A firearms expert from Staffordshire University has been awarded a prestigious grant to look at how technology can be used in the fight against gun crime.
Dr Rachel Bolton-King, Associate Professor in Forensic Science, specialises in forensic firearm identification.
She is one of 150 out of 1,800 applicants to have received a Fellowship from the Winston Churchill Memorial Trust to conduct research overseas.
This summer, she will spend seven weeks South Africa, the USA and France to meet professionals from police forces and other crime agencies and will use her findings to inform best practice in the UK.
Her project will look at how different technologies are used in gun crime investigations, and how the police are integrating those technologies to work together.
They might include ways of identifying fired bullets and cartridge cases, and others may be using AI to link cases or utilising police databases to further investigations.
She will then bring back her findings to Staffordshire University, where she will look at how they would enhance the work here in the UK - and within the county's police force.
The School of Law, Policing and Forensics at the University already work with Staffordshire Police under the Forensic Partnership - which recently won 'Best Collaboration between and University and Employer' at the National Undergraduate Employability Awards.
Rachel says that working alongside the force, she knows the pressure their resources are under - and the impact new technology could have on that.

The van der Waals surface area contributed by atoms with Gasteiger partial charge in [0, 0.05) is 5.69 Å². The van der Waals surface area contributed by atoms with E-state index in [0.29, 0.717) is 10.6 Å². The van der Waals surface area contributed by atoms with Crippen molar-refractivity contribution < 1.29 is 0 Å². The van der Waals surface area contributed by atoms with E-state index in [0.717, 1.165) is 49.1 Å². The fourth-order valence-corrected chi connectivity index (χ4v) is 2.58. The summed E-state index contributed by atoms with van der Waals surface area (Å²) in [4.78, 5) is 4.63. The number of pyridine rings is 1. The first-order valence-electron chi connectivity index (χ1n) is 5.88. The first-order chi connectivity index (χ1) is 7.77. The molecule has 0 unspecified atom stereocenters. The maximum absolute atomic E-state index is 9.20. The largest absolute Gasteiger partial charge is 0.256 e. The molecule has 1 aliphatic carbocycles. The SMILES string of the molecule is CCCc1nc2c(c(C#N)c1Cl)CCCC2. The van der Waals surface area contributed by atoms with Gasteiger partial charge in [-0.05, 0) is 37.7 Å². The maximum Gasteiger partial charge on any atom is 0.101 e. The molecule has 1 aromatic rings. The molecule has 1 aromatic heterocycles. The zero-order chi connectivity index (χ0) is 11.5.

She said: "It is so much more important that we make sure that the processes we use are effective and efficient, and we constantly seek new technologies that enable us to provide real time fast solutions.
"We need support and we need research between academia and police in order to ensure those practices are evolving for future needs and ongoing crime.
"Hopefully we can use my findings to support business cases for new technology or to raise public awareness of how to work with forces to detect gun crime.”
Rachel will follow in the footsteps of other forensic scientists at Staffordshire University who have previously won fellowships - Dr Laura-Walton-Williams for research on sexual assault investigations, and Dr Claire Gwinnett for a study on microplastic pollution.
She said: "They have been able to work with our local communities, nationally and internationally to bring practices back to the UK, but also help solve global challenges and world problems.